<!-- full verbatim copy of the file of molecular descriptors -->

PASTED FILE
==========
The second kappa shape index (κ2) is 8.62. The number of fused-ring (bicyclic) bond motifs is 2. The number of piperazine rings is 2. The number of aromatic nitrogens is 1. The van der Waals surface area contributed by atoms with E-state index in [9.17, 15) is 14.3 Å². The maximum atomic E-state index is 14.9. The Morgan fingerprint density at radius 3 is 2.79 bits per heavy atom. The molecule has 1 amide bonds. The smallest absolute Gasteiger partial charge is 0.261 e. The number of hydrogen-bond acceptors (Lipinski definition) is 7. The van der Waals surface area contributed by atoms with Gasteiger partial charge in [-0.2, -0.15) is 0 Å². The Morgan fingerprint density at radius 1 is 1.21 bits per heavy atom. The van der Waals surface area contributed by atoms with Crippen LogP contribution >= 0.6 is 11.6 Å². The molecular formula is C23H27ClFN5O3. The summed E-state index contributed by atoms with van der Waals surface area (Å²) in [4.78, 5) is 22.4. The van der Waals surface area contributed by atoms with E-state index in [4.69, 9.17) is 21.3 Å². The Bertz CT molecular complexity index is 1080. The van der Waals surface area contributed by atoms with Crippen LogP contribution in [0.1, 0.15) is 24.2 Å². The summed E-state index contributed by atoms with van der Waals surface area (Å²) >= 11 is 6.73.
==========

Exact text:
The second kappa shape index (κ2) is 8.62. The number of fused-ring (bicyclic) bond motifs is 2. The number of piperazine rings is 2. The number of aromatic nitrogens is 1. The van der Waals surface area contributed by atoms with E-state index in [9.17, 15) is 14.3 Å². The maximum atomic E-state index is 14.9. The Morgan fingerprint density at radius 3 is 2.79 bits per heavy atom. The molecule has 1 amide bonds. The smallest absolute Gasteiger partial charge is 0.261 e. The number of hydrogen-bond acceptors (Lipinski definition) is 7. The van der Waals surface area contributed by atoms with Gasteiger partial charge in [-0.2, -0.15) is 0 Å². The Morgan fingerprint density at radius 1 is 1.21 bits per heavy atom. The van der Waals surface area contributed by atoms with Crippen LogP contribution >= 0.6 is 11.6 Å². The molecular formula is C23H27ClFN5O3. The summed E-state index contributed by atoms with van der Waals surface area (Å²) in [4.78, 5) is 22.4. The van der Waals surface area contributed by atoms with E-state index in [4.69, 9.17) is 21.3 Å². The Bertz CT molecular complexity index is 1080. The van der Waals surface area contributed by atoms with Crippen LogP contribution in [0.1, 0.15) is 24.2 Å². The summed E-state index contributed by atoms with van der Waals surface area (Å²) >= 11 is 6.73.